Heru Andriyanto, Jakarta – Japanese automaker Daihatsu described in a simple chart how the two-month social restrictions in the wake of the coronavirus outbreak have sent national car sales into a free fall, as Jakarta Governor Anies Baswedan announced a plan to re-impose restrictions starting on Monday.
Daihatsu, who controls around 18 percent of the Indonesian automotive market share, demanded that the governor immediately put into details the upcoming restrictions – whether it will be at the level of the April-May period or, as the governor has indicated, even stricter.
Hendrayadi Lastiyoso, Marketing Division Head of Astra International Daihatsu in Jakarta, said on Friday the company has been waiting for a formal regulation since Anies made the announcement on Wednesday before any decision can be made.
"Besides, there have been dissenting opinions from others, including the Trade Ministry," Hendrayadi said in a virtual news briefing, in reference to opposition from industry associations and a number of central government officials to the planned social restrictions in the capital.
When the capital for the first time imposed the so-called large-scale social restrictions, or PSBB, on April 10, dealerships weren't allowed to open except for repair services, Hendrayadi recalled.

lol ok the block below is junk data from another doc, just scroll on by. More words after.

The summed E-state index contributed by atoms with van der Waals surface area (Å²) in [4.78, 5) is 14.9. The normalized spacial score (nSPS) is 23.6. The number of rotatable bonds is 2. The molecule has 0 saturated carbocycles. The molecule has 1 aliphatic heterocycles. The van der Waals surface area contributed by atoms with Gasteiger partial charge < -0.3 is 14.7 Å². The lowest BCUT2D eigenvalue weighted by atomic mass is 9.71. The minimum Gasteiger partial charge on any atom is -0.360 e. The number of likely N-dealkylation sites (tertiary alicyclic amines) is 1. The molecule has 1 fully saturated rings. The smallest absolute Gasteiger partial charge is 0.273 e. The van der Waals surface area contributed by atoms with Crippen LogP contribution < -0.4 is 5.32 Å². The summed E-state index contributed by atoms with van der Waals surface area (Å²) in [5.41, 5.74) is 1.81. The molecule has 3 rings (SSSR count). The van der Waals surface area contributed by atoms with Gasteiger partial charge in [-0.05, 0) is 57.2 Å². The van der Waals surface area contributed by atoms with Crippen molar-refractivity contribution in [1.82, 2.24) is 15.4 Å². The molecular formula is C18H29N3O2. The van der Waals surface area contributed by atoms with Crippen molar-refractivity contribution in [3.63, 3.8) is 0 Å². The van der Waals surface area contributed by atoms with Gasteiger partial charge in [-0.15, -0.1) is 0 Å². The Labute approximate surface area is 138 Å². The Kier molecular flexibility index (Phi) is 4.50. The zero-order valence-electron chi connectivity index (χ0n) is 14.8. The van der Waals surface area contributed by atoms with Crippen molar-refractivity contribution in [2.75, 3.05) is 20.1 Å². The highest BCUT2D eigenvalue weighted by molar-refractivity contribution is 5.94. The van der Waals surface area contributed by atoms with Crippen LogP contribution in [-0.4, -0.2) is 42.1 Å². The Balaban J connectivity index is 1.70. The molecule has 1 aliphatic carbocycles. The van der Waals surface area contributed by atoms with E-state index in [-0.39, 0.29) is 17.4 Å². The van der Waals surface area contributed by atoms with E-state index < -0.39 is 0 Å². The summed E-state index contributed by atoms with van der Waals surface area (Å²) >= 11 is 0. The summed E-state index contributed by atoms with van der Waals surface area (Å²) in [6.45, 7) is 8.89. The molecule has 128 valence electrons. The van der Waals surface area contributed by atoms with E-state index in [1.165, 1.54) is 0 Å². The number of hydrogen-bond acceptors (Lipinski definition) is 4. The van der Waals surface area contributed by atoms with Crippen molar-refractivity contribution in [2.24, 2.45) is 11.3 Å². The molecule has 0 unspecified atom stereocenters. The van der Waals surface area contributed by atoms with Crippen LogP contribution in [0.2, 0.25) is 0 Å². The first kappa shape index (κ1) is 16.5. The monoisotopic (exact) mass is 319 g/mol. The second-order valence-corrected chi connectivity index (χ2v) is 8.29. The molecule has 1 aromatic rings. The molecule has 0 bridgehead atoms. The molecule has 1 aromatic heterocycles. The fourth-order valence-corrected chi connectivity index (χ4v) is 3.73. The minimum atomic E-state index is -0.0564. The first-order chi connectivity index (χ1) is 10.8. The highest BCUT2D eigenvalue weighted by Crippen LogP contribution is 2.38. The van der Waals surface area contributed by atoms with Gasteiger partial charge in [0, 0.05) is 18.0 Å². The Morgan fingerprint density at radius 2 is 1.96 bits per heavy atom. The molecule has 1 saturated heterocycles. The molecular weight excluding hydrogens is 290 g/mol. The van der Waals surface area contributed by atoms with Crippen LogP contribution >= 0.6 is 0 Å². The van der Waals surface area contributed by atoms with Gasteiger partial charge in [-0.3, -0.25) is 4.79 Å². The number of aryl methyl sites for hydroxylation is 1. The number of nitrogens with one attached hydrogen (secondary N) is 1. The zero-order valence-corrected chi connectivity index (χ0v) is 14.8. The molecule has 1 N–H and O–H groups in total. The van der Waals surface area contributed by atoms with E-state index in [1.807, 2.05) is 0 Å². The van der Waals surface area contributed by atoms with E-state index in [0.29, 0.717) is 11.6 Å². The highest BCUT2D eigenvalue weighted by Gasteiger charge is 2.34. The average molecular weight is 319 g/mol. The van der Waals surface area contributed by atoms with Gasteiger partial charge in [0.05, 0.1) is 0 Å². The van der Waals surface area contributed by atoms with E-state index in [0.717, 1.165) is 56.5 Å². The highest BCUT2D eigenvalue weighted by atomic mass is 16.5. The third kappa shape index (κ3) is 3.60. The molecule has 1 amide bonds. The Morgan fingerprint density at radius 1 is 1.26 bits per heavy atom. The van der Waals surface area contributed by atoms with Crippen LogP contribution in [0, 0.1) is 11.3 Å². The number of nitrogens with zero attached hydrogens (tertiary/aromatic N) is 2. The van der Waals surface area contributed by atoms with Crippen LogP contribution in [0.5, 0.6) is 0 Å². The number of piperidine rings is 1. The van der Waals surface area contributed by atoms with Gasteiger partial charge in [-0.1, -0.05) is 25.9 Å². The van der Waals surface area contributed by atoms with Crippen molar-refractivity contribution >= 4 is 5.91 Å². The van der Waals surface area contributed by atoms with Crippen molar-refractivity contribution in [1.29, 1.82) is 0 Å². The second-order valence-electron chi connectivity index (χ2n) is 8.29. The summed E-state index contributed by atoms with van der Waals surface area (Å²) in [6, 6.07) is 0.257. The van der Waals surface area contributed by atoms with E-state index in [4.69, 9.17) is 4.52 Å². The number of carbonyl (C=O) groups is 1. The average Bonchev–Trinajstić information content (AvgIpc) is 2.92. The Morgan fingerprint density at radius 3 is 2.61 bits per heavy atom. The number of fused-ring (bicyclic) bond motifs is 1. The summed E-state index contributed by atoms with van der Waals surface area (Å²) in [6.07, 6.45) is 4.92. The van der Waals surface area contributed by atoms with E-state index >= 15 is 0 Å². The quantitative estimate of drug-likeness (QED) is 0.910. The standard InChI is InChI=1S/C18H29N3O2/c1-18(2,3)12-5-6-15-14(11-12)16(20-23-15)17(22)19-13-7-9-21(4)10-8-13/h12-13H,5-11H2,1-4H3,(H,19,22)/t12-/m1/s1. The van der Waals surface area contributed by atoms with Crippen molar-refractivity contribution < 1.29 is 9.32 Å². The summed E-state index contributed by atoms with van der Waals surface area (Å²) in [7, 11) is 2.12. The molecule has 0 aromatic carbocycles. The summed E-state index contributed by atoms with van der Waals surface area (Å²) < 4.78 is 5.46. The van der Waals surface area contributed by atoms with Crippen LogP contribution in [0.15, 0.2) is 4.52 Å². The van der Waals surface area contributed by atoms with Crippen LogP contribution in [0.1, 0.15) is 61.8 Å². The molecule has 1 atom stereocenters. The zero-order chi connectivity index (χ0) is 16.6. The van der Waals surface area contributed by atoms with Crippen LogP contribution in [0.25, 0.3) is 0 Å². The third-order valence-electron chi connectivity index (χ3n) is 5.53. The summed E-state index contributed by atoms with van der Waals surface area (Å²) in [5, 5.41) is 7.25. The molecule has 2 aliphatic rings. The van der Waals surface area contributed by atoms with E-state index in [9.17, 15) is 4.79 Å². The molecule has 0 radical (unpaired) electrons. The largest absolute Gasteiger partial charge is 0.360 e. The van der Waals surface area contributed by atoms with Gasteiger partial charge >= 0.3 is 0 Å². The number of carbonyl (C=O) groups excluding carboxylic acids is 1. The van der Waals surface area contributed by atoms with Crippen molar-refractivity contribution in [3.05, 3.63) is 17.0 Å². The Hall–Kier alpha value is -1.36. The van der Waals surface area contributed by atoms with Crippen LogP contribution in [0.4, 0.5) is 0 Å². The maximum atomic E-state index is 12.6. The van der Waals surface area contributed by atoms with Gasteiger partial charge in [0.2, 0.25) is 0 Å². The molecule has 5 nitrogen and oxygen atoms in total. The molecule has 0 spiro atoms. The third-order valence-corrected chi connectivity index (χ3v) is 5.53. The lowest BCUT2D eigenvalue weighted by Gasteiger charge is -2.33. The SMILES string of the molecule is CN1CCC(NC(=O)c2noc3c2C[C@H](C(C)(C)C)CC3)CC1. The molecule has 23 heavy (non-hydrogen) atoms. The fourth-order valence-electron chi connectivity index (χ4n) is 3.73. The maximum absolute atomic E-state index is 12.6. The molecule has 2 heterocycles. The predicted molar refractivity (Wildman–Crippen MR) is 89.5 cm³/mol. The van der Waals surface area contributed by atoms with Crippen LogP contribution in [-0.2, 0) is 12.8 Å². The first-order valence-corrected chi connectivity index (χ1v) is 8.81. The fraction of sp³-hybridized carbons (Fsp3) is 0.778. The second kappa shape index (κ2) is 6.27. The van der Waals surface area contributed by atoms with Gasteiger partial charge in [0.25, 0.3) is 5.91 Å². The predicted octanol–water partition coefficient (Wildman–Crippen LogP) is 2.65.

The measures hurt the industry as monthly sales dropped to the lowest point in more than a decade.
Retail sales of all brands plummeted by nearly 60 percent in April while the wholesale figure crashed by almost 90 percent from the previous month.
Situation worsened in May, when overall sales stood at a mere 20,700 units in comparison to the 137,300 units sold in March alone.
As for Daihatsu, sales in the eight-month period ending August dropped by 49.8 percent for wholesale and 42.6 percent for retail compared to the same period last year.
When Jakarta and its satellite cities relaxed the restrictions in June, sales began to pick up the pace. The upward trend continued until August.
Now with the Jakarta governor announcing reimposition of the PSBB, anxiety returns to the Japanese compact car producer.
"We certainly support policies from the central and provincial governments. Mr. Anies said a strict PSBB will come into effect on Monday and we want to know how strict it will be," Daihatsu Indonesia Corporate Planning Director Amelia Tjandra said.
She said the company has reduced the number of office attendance by 50 percent and even introduced a smartphone application that would emit noise when employees were too close to each other.
"If that's not enough, what else should we do? We really want to know the new regulation," Amelia said.